Just because what people have currently is so low, doesn't mean that it will work. Nor does it mean that that's what they wanted to have, or actually saved.

100k, for 50 years, is $150 a month? That's food. Without inflation. Without anything fancy to eat. No clothes, no trips, no gifts, no anything really.

I could toss my 100k at a commune and cross my fingers. I'm not that kind of risk taker though, as much fun as a commune might be for awhile =)
Aug. 31st, 2010 11:44 pm (UTC)
Wow. That is a crazy graph about the lowering of retirement accounts.

It's also something to remember.. like people say, well the market is back up again, but you still gain a loss. So if you have 100k, and the market goes down 50%, you are left with 50k. So if it goes back up 50%, you are at 75k now. So you're still at a loss.

Anyways, I'm hoping to not touch my 401k till I'm 60, and with compound interest I should be set... at 60. I would like to figure out ways to be financially independent earlier though.
Aug. 30th, 2010 11:26 pm (UTC)
Roy and I have a financial adviser that we really like. We have a plan in place now where if we start saving next year, in addition to not touching Roy's retirement or pension from IBM we can retire at 48 and 58 with 2 million. And this is without him having to work for a corporation, and without me putting in a whole lot. Of course, I have plans to ramp up in the extreme in the next few year, so who knows what we can achieve?
Aug. 30th, 2010 11:28 pm (UTC)
Wow, that sounds awesome.

How many % of your guys income were you thinking of saving each year?
Sep. 1st, 2010 04:22 pm (UTC)
Hmm. I'm not quite sure of the number. I'll have to look at it again. Maybe 10%, 12%? I don't have a good head for numbers...hence the planner...heh
Aug. 31st, 2010 02:11 am (UTC)
I want to learn from what you learn, but not sure if much to contribute.
Aug. 31st, 2010 07:34 am (UTC)
I'll gladly discuss personal finance, investments and the like with you. But my financial philosophy is more like grinnelian2001s than yours. Then again, talking to someone who thinks exactly the same, risks turning into navel-gazing.

I think you need atleast $500K to retire, but it depends hugely on assumptions, like what level of consumption you envision after retiring, and in which country you're going to live and so on.
Sep. 1st, 2010 01:38 pm (UTC)
i'm interested.

we've largely farted around on the savings train until the last few years, and now we save the maximum allowable, pre-tax amount for 401 Ks. we also save 50% of my after tax salary for vacations, new AC units and cars, so we can pay that in cash.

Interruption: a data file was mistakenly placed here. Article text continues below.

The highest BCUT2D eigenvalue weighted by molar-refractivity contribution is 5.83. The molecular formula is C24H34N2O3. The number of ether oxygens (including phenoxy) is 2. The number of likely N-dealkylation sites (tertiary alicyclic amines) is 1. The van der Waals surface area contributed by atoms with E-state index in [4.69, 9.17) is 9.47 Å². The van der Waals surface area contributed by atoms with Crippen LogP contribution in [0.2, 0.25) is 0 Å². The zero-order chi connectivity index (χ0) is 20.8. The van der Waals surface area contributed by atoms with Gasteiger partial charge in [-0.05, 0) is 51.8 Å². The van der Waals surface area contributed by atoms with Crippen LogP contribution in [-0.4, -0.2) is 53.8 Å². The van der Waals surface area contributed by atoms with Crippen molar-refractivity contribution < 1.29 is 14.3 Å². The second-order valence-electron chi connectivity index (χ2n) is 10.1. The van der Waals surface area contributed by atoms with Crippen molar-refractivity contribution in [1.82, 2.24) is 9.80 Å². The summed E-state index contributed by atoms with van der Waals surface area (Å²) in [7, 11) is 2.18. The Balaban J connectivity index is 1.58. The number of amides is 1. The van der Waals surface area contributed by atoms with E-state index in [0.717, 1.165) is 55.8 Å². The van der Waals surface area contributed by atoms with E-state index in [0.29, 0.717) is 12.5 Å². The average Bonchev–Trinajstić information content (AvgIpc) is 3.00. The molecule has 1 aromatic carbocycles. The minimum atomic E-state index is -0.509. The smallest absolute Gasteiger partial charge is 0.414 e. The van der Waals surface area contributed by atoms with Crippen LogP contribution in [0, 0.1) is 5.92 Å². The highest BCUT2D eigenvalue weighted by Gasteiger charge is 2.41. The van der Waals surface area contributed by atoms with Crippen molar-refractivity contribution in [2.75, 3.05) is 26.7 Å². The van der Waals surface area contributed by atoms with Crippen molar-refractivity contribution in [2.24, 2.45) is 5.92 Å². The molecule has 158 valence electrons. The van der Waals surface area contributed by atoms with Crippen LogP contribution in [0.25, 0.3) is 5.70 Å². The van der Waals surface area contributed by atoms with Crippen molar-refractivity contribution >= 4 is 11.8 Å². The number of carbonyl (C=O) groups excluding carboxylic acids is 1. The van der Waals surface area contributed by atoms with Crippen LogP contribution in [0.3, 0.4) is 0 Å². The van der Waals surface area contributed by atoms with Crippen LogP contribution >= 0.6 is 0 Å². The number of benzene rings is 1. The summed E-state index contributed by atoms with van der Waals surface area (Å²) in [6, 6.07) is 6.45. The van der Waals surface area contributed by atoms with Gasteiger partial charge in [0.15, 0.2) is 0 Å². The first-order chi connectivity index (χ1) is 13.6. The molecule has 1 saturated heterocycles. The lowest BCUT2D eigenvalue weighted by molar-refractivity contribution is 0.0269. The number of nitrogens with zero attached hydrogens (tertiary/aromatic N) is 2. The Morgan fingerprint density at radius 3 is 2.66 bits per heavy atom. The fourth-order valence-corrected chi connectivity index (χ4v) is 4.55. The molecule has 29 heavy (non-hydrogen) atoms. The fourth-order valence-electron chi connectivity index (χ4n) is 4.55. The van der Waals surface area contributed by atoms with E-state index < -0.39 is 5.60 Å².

we also plan to refinance our house to a 15 year mortgage (with the rates being what they are, its a diff of $100 a month, and we will own our home outright by the time we are 50 and 52).

i have VFINX too (since 1997 actually), and it's not performed well, even for a longer period of time. def not historical.

let me know if you get a group together or something. my brother in law is a financial advisor, so we are thinking of giving him the entry amount to manage, but i have been interested in getting an investment sandbox and trying my hand at individual stocks too.
Sep. 1st, 2010 03:30 pm (UTC)
Sounds like you guys are definitely on the right track!

So there are actually very few women personal investors in the world, so if you're going to make a little sandbox, I definitely want to grab coffee with you and just talk money and goals and such. It's such a taboo subject it's nice to just talk to people without judgement and share info.

I decided to personally invest when I realized that most financial investors don't know crap, and most importantly: very few of them beat market returns, which is why a lot of people recommend index funds. In general, personal investors on average, beat the market, and *women investors* have an even higher success rate. Not sure why, maybe since there's so few of us, the ones that do it are a special breed?

If you start with a sandbox, I would recommend investing in shares of $1000 - $3000 per trade. Not too small that if it goes up or down you don't care, but not too big that you cannot stand to lose the money. And to have no more then 3 or 5 stocks owned at once.

Sep. 2nd, 2010 12:26 pm (UTC)
I'm always interested in long-range financial planning. I might not contribute much, but I'll read for sure.
( 19 comments — Leave a comment )